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The Met Breur, New York, photo Chelsea Blahut, Hanley Wood

The Met Breuer building is a substantial, timeless setting for this substantial, timeless painting. ‘Gigantomachy 11 1966’ is 10’ high and 25’ long. It is a staggering work of art not only because of the scale of the painting but because of the subject matter; massive, mythic, naked figures thrashing and battling each other as they have done for eternity.

Golub Gigantomachy-II-1966

Detail: Leon Golub (American, Chicago 1922–2004 New York) 1966, Acrylic on Linen, 9 ft. 11 1/2 in. × 24 ft. 10 1/2 in. (303.5 × 758.2 cm), Gift of The Nancy Spero and Leon Golub Foundation for the Arts and Stephen, Philip, and Paul Golub, 2016, courtesy The Metropolitan Museum of Art New York, Art © The Nancy Spero and Leon Golub Foundation for the Arts/Licensed by VAGA, New York, NY

The figures are depressingly earnest and alarmingly familiar. They are flayed and torn. The title may refer to the colossal battles of Olympian Gods but is feels so contemporary and not too removed from the present. And that was Golub’s genius. Behind each towering figure you almost expect to see a a television cameraman capturing the image for the nightly news broadcast.

Over the four decades of Golub’s work covered in ‘Raw Nerve’ the artist has turned his attention from the blood-spattered slopes of Olympus to the world around us. His unrelenting need was to expose the ugly underside of our glossy world. He used all of his visual intelligence, forensic skills and impressive repertoire of improvisational painting techniques to produce a devastating indictment of human callousness and depravity.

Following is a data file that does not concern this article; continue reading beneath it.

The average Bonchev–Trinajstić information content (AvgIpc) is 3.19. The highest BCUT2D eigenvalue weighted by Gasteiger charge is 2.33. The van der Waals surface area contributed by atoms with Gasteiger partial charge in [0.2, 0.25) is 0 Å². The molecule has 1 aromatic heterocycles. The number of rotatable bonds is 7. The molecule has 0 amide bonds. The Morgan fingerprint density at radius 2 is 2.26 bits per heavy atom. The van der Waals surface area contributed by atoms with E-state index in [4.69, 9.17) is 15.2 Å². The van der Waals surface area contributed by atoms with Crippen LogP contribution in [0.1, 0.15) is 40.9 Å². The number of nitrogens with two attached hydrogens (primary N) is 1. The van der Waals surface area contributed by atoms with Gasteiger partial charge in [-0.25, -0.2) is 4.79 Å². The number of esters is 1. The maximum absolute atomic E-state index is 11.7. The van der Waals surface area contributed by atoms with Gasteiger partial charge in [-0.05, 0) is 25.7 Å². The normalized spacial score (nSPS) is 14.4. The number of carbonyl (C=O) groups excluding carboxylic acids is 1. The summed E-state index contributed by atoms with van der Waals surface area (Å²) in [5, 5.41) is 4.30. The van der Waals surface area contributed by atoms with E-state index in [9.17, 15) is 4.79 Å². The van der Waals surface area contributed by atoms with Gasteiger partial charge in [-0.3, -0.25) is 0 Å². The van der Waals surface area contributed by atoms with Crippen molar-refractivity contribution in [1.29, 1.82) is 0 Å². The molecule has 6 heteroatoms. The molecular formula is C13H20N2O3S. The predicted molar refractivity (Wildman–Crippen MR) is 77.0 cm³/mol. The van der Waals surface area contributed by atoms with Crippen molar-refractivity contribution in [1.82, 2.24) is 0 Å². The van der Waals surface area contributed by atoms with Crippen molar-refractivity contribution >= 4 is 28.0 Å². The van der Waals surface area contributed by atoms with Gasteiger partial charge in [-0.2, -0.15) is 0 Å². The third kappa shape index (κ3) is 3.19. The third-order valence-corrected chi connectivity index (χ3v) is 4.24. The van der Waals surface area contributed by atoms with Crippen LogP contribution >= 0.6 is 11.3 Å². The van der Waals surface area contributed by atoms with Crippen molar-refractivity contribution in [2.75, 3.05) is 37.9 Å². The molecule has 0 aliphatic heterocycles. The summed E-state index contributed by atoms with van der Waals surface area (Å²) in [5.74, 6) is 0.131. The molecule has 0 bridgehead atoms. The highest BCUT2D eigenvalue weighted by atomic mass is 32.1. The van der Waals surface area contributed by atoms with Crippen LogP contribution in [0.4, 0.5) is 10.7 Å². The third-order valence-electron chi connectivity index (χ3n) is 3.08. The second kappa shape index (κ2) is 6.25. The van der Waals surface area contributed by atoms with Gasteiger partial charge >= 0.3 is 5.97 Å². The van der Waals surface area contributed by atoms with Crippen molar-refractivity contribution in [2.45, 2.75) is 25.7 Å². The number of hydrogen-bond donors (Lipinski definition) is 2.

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Leon Golub working on one of his Mercenaries paintings

In the words of the veteran editor, my friend, Jack Schwartz, “As for the capacity of beings who call themselves human to inflict cruelty on others, one has only to pick up a newspaper to see that it is timeless, ubiquitous and remorseless. Think of India, Syria, Sub-Saharan Africa and Central America, much less venues closer to home. In fact, very little has changed since Gibbon defined history as “little more than the register of the crimes, follies and misfortunes of mankind.”’

I have a great respect for Leon Golub’s work. I am awed by his audacity. Golub had the strength and the moral clarity to face the worst and, by implication, celebrate the best.

The act of witnessing, recording and painting are the codes of hope for our future.

David Rankin, Special Features New York, The Culture Concept Circle, 2018

Gigantomachy II Leon Golub (American, Chicago 1922–2004 New York)

Leon Golub (American, Chicago 1922–2004 New York) 1966, Acrylic on Linen, 9 ft. 11 1/2 in. × 24 ft. 10 1/2 in. (303.5 × 758.2 cm), Gift of The Nancy Spero and Leon Golub Foundation for the Arts and Stephen, Philip, and Paul Golub, 2016, courtesy The Metropolitan Museum of Art New York, Art © The Nancy Spero and Leon Golub Foundation for the Arts/Licensed by VAGA, New York, NY

LEON GOLUB
RAW NERVE

February 6- May 27 2018

The Met Breur
945 Madison Avenue. New York, NY 1002